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Flash Crash – Market Panic on 05-06-2010

May 8th, 2010
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05-08-2010 Original publish date
02-13-2016 update: recovered broken image links, archived report under Financial Markets History

Flash Crash – Market Panic on 05-06-2010

original article written by Net Advisor

NEW YORK, New York. Just when you thought it was safe to buy couple thousand dollars of that stock you wanted, if you were one of the few who got lucky and timed it right, you may have made a small fortune, or found out what NASDAQ givith, NASDAQ takith away.

NASDAQ decided to cancel trades on 296 stocks that got all “funked up” when the market tanked nearly 1,000 points on 05-06-2010.

“NASDAQ has said it will cancel all trades that were executed between 2 p.m. and 3 p.m. ET, in which the stock price traded more than 60% off of the stock’s price at 2:40 p.m.” (Source: CNN).

Proctor & Gamble (PG) had temporally lost more than half of its total company value for a brief time on 05-06-2010.

PG stock went from a high of $62.67 to low $39.37, then immediately bounced to $50 range, and closed at $62.24

The iShares Russell 1000 Index, traded a high of the day of $51.75 and a low of $0.00 – yes, an index traded at ZERO (technically speaking), the entire 1,000 stocks in the index got wiped out at $0.00, then surged back to close at $50.11

Accenture PLC (ACN), an Irish company trading ordinary shares in the USA with 181,000 employees, saw its stock trade from a day high of $42.30 all the way down to a low of $0.01 – yes, 1 cent. It then surged back to close at $41.09. So in theory, one may have attempted to buy all the shares for double the bid, 2 cents costing you $63 million (if my math is correct here), or $31.5 million if you are on margin). What would you have received for that investment? We’ll, for starters, the company is holding $4.2 billion in cash alone. Accenture was one of NASDAQ’s “funked up” list of companies where it canceled all trades in this stock, below $17.74 for the day.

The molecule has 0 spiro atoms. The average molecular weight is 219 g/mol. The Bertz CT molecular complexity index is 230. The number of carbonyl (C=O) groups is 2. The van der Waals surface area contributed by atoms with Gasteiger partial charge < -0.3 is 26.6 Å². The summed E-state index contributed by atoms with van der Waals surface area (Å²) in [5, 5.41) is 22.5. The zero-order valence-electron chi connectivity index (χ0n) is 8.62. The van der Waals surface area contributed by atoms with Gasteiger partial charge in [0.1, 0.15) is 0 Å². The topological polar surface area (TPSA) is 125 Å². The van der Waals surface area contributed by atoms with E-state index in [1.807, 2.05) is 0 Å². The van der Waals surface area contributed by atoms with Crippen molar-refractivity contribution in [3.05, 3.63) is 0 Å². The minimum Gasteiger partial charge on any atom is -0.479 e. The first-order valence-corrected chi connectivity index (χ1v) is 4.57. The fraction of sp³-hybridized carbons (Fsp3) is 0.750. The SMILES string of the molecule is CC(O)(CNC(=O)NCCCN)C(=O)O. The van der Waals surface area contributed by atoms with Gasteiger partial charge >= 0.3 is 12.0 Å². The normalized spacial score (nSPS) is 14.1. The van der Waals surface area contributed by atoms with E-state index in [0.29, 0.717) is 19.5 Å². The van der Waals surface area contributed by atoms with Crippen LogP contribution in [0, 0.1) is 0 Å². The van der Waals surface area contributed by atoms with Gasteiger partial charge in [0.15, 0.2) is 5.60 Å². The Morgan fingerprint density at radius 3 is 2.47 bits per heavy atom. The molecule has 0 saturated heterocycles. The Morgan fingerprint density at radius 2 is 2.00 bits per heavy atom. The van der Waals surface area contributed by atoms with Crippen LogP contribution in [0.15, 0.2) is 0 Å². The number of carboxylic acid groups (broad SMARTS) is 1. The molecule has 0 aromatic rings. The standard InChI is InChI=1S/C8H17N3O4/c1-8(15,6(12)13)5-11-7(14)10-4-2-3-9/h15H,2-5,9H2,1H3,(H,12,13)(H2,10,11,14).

The S&P 500 Index moved from a day’s high of 117 to the low of 105 before rebounding back to 112.94. That’s a 10.23% INTRADAY drop from the high and low! Then the S&P 500 then took a 7.6% rocket boot off that low to the close. Note the trading volume is over 300% its average daily volume. High trading volume was common with virtually all major stocks on 05-06-2010. Major market indexes such as the Dow, the NASDAQ, the S&P 500, etc, can take up to several months or longer to experience a 10% of more correction. The S&P 500 did this in less than 1 day.

Google (GOOG) also had a roller-coaster move trading down from $517.52 during the day to $460.00 or down $52.52, then rebounding $38.67 off the day’s low to close at $498.67. Google’s stock has been in a down trend from its 2010 high of 629.51, down 20.78%.

The Quad Q’s (QQQQ) which is an ETF tracking the NASDAQ 100 Index. Trading on over THREE times (300%+) its average daily volume, the Quad Q’s fell 14% from its day high to day low on 05-06-2010. The Q’s then rebounded 12.08% off its day lows.

One of the stocks in recent controversy with the SEC, Goldman Sachs (GS), managed to do fairly well falling only 6.4% from its day high, and recovered 2.34% from its day lows. However, Goldman has fallen $51.28 or 26.49% from its 52 week high made in October 2009. Goldman Sachs was at $184.27 on April 15, 2009, 1 day before the SEC filed its complaint.

These events have never happened in my 21 years in the markets. I have never even read an index go from about $51 to $ zero then back to $50 in a day.

Read more:
Anatomy of a Stock Market Sell Off

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